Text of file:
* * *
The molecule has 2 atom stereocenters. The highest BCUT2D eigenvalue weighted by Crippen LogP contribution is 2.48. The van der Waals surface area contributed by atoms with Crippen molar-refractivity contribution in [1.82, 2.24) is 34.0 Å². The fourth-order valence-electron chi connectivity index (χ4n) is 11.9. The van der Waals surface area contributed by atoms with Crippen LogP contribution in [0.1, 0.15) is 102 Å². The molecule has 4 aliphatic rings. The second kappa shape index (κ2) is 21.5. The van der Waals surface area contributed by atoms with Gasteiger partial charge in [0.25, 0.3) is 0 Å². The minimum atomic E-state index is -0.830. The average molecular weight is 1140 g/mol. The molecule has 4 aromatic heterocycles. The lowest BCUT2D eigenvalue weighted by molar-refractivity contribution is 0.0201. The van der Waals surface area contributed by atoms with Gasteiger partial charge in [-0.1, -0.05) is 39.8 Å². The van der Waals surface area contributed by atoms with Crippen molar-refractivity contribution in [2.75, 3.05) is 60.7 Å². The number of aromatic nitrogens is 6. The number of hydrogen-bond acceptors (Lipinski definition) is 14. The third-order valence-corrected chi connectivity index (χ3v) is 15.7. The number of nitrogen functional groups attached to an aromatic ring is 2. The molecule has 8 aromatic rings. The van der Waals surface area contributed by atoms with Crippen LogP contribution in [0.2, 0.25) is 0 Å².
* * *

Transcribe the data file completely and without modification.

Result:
The molecule has 2 atom stereocenters. The highest BCUT2D eigenvalue weighted by Crippen LogP contribution is 2.48. The van der Waals surface area contributed by atoms with Crippen molar-refractivity contribution in [1.82, 2.24) is 34.0 Å². The fourth-order valence-electron chi connectivity index (χ4n) is 11.9. The van der Waals surface area contributed by atoms with Crippen LogP contribution in [0.1, 0.15) is 102 Å². The molecule has 4 aliphatic rings. The second kappa shape index (κ2) is 21.5. The van der Waals surface area contributed by atoms with Gasteiger partial charge in [0.25, 0.3) is 0 Å². The minimum atomic E-state index is -0.830. The average molecular weight is 1140 g/mol. The molecule has 4 aromatic heterocycles. The lowest BCUT2D eigenvalue weighted by molar-refractivity contribution is 0.0201. The van der Waals surface area contributed by atoms with Gasteiger partial charge in [-0.1, -0.05) is 39.8 Å². The van der Waals surface area contributed by atoms with Crippen molar-refractivity contribution in [2.75, 3.05) is 60.7 Å². The number of aromatic nitrogens is 6. The number of hydrogen-bond acceptors (Lipinski definition) is 14. The third-order valence-corrected chi connectivity index (χ3v) is 15.7. The number of nitrogen functional groups attached to an aromatic ring is 2. The molecule has 8 aromatic rings. The van der Waals surface area contributed by atoms with Crippen LogP contribution in [0.2, 0.25) is 0 Å².